L. D. Lines announced in 2008 that they had reached a deal with the Boulogne port authorities to launch a new multi-purpose ferry link to Dover using Norman Spirit from July of the following year. As it would happen, the service was opened five months early using Côte d'Albâtre, followed by Norman Arrow, before she finally took over the route in the November. Then, within weeks of getting established another announcement came, this time declaring that Norman Spirit was to move to Ramsgate from March 2010 to operate to Oostende in conjunction with TransEuropa Ferries. For the this purpose she would be chartered to the latter company and operated as Ostend Spirit (note the use of the British spelling of the Belgian port's name). So after a gap of thirteen years, she made her return to the route she last served as Prins Filip until the collapse of Regie voor Maritime Transport. Alas, this venture was also to end in failure, with L. D.'s charter fee exceeding the revenue that she was generating for TransEuropa. After just twelve months at Ramsgate she was quietly withdrawn and sent to Gdansk, Poland for repainting in the latest version of the L. D. Lines livery. In May 2011 she returned to the Portsmouth/Le Havre route under her previous name of Norman Spirit, but now registered in Le Havre (as opposed to Southampton or Ramsgate) as she had inherited the French crew from the vessel she replaced (Côte d'Albâtre). This turn of events was yet another unexpected twist in the turbulent story of L. D. Lines.

In a further twist, the collapse of Seafrance saw D. F. D. S. Seaways in need to additional capacity for its thriving Dover/Dunkerque route. They chartered Norman Spirit from late November 2011 to provide four extra daily crossings. This was a temporary arrangement whilst plans for a new Dover/Calais service were drawn up. D. F. D. S. and L. D. Lines had previously offered a nominal amount to buy the usable assets of Seafrance and provide employment for some of its staff. After the failure of that bid, the two companies decided to go ahead anyway and start a replacment Seafrance service using one of their own ships initially, none other than Norman Spirit. After an overhaul at A. R. N. O. of Dunkerque, she performed her first Dover/Calais sailing in nearly seven years during mid February 2012. A year later she was repainted in D. F. D. S. livery and assumed the name of Calais Seaways, marking the disappearance of the L. D. Lines brand in the joint venture.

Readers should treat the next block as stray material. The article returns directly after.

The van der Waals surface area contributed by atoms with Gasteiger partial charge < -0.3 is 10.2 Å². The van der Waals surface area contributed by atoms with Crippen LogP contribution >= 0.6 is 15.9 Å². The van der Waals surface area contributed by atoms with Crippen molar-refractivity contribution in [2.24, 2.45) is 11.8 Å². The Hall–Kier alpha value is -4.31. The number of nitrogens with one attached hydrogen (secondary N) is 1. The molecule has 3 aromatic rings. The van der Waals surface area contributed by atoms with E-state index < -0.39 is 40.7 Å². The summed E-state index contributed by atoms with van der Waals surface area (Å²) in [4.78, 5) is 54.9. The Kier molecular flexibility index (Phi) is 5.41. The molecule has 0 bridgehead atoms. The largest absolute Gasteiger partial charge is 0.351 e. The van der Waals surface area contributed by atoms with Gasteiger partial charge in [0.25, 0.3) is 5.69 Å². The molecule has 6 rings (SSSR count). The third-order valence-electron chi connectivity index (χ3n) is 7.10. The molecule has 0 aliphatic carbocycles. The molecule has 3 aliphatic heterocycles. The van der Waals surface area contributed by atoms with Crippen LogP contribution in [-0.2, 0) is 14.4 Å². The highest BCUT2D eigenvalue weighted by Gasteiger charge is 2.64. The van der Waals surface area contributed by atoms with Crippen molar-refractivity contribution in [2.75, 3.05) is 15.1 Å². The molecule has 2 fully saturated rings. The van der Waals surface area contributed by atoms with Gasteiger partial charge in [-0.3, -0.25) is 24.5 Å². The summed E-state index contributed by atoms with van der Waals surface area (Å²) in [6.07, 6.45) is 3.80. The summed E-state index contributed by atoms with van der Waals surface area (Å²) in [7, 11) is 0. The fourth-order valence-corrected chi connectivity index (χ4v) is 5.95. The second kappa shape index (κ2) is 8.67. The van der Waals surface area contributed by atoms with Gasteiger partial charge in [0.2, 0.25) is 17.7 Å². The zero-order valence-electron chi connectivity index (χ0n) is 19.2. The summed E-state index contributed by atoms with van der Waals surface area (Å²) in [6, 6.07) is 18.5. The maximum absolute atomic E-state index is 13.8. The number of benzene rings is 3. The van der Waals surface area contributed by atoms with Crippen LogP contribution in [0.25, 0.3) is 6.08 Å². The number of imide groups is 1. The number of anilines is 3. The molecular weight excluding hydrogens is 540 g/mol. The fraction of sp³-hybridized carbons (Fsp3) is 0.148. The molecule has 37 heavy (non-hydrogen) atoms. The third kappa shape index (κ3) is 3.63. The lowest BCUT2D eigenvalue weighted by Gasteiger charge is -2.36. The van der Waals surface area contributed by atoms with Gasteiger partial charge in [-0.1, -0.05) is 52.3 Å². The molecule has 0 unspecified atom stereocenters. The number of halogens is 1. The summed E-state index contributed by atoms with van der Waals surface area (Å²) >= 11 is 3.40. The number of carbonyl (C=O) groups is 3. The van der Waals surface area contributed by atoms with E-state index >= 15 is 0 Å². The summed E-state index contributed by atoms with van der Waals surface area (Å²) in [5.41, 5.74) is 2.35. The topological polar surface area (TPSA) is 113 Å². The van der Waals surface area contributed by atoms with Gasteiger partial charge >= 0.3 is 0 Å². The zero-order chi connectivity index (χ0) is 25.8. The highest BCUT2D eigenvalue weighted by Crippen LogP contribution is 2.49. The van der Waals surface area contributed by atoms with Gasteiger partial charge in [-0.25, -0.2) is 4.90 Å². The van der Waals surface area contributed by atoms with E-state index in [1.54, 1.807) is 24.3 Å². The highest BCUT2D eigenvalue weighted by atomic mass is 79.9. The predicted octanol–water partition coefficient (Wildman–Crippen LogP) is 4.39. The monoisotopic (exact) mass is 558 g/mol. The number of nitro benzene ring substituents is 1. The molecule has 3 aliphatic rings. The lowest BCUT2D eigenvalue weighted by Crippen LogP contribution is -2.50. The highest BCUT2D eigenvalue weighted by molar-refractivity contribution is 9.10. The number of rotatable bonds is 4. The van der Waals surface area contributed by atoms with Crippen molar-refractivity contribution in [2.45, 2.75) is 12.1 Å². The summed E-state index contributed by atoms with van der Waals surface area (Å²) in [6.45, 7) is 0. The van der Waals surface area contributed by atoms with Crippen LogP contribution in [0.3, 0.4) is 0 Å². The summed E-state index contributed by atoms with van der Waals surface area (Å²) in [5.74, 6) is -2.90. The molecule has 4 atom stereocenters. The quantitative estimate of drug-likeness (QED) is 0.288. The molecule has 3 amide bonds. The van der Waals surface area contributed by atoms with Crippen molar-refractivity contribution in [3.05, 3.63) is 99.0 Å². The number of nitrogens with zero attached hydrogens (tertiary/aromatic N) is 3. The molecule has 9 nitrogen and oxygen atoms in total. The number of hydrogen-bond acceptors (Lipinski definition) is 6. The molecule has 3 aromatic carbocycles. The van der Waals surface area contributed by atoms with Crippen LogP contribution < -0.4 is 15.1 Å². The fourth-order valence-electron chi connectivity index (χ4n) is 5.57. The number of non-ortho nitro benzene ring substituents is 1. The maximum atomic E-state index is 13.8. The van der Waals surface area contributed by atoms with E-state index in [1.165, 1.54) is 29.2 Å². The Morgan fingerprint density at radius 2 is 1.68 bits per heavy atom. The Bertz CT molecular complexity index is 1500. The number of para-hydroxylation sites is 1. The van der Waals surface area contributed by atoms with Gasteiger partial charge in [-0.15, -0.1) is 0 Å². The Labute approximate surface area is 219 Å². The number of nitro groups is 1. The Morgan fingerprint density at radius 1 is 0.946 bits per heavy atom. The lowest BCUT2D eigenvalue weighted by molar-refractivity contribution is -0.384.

Calais Seaways has the distinction of being the only ferry to have been regularly employed on all five of Dover's historic Cross-Channel routes; Oostende (1991-93), Zeebrugge (1998-99), Calais (1999-2005, 2012-), Boulogne (2009-10) and Dunkerque (2011-12).

M. S. Prins Filip
Builder: N. V. Boelwerf S. A., Temse, Belgium.
Yard number: 1,534.
Dimensions (length, breadth, depth): 163.40 x 27.70 x 6.20 metres.
Tonnages (gross, net, dead weight): 28,883, 11,399, 4,050.
Engines: Four 8 cylinder, Sulzer diesel.
Power: 21,120 kW.
Passenger certificate: 2,000.
Car capacity: 710.
Lane metres (for vehicles): 1,745.

2.5.1990: Launched.
6.9.1991: Arrived at Dover for trials.
10.9.1991: Returned to builder with excess vibration fault.
4.5.1992: Delivered too Regie voor Maritiem Transport, Oostende.
12.5.1992: Maiden voyage Oostende/Dover.
1.1.1994: Service transferred to Oostende/Ramsgate.
28.2.1997: Last R. M. T. sailing Ramsgate/Oostende.
29.4.1997: Laid up at Dunkerque.
5.1998: Sold to Stena Line. Renamed Stena Royal.
20.11.1998: Chartered to P. & O. Stena Line. Dover/Zeebrugge.
14.5.1999: Renamed P. & O. S. L. Aquitaine.
1.11.1999: Dover/Calais.
27.4.2000: Collided with a berth at Calais and went off service for repairs.
3.2003: Renamed Pride of Aquitaine.
3.10.2005: Opened L. D. Lines new Portsmouth/Le Havre service as Norman Spirit.